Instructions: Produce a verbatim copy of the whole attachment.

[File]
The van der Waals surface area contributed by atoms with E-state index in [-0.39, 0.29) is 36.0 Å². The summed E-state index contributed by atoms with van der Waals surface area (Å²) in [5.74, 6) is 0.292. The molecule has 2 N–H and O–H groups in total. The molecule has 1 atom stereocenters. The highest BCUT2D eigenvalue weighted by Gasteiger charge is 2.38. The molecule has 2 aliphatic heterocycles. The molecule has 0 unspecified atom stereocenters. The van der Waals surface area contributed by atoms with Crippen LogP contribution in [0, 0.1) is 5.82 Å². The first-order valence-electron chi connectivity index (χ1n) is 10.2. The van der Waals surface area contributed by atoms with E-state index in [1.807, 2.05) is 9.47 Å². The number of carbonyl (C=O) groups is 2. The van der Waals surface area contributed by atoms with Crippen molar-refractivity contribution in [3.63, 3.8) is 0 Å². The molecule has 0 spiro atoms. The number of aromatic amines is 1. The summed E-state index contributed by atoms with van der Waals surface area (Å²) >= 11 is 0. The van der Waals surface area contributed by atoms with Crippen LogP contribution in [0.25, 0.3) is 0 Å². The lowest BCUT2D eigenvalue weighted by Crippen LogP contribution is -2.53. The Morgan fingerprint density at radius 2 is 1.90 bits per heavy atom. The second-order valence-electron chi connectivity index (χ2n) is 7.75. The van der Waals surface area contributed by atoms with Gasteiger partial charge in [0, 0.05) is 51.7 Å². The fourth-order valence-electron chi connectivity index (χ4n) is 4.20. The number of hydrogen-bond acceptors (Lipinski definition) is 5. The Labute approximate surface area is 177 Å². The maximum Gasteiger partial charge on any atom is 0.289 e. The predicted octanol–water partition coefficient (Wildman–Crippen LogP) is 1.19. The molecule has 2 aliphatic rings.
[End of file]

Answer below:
The van der Waals surface area contributed by atoms with E-state index in [-0.39, 0.29) is 36.0 Å². The summed E-state index contributed by atoms with van der Waals surface area (Å²) in [5.74, 6) is 0.292. The molecule has 2 N–H and O–H groups in total. The molecule has 1 atom stereocenters. The highest BCUT2D eigenvalue weighted by Gasteiger charge is 2.38. The molecule has 2 aliphatic heterocycles. The molecule has 0 unspecified atom stereocenters. The van der Waals surface area contributed by atoms with Crippen LogP contribution in [0, 0.1) is 5.82 Å². The first-order valence-electron chi connectivity index (χ1n) is 10.2. The van der Waals surface area contributed by atoms with E-state index in [1.807, 2.05) is 9.47 Å². The number of carbonyl (C=O) groups is 2. The van der Waals surface area contributed by atoms with Crippen molar-refractivity contribution in [3.63, 3.8) is 0 Å². The molecule has 0 spiro atoms. The number of aromatic amines is 1. The summed E-state index contributed by atoms with van der Waals surface area (Å²) >= 11 is 0. The van der Waals surface area contributed by atoms with Crippen LogP contribution in [0.25, 0.3) is 0 Å². The lowest BCUT2D eigenvalue weighted by Crippen LogP contribution is -2.53. The Morgan fingerprint density at radius 2 is 1.90 bits per heavy atom. The second-order valence-electron chi connectivity index (χ2n) is 7.75. The van der Waals surface area contributed by atoms with Gasteiger partial charge in [0, 0.05) is 51.7 Å². The fourth-order valence-electron chi connectivity index (χ4n) is 4.20. The number of hydrogen-bond acceptors (Lipinski definition) is 5. The Labute approximate surface area is 177 Å². The maximum Gasteiger partial charge on any atom is 0.289 e. The predicted octanol–water partition coefficient (Wildman–Crippen LogP) is 1.19. The molecule has 2 aliphatic rings.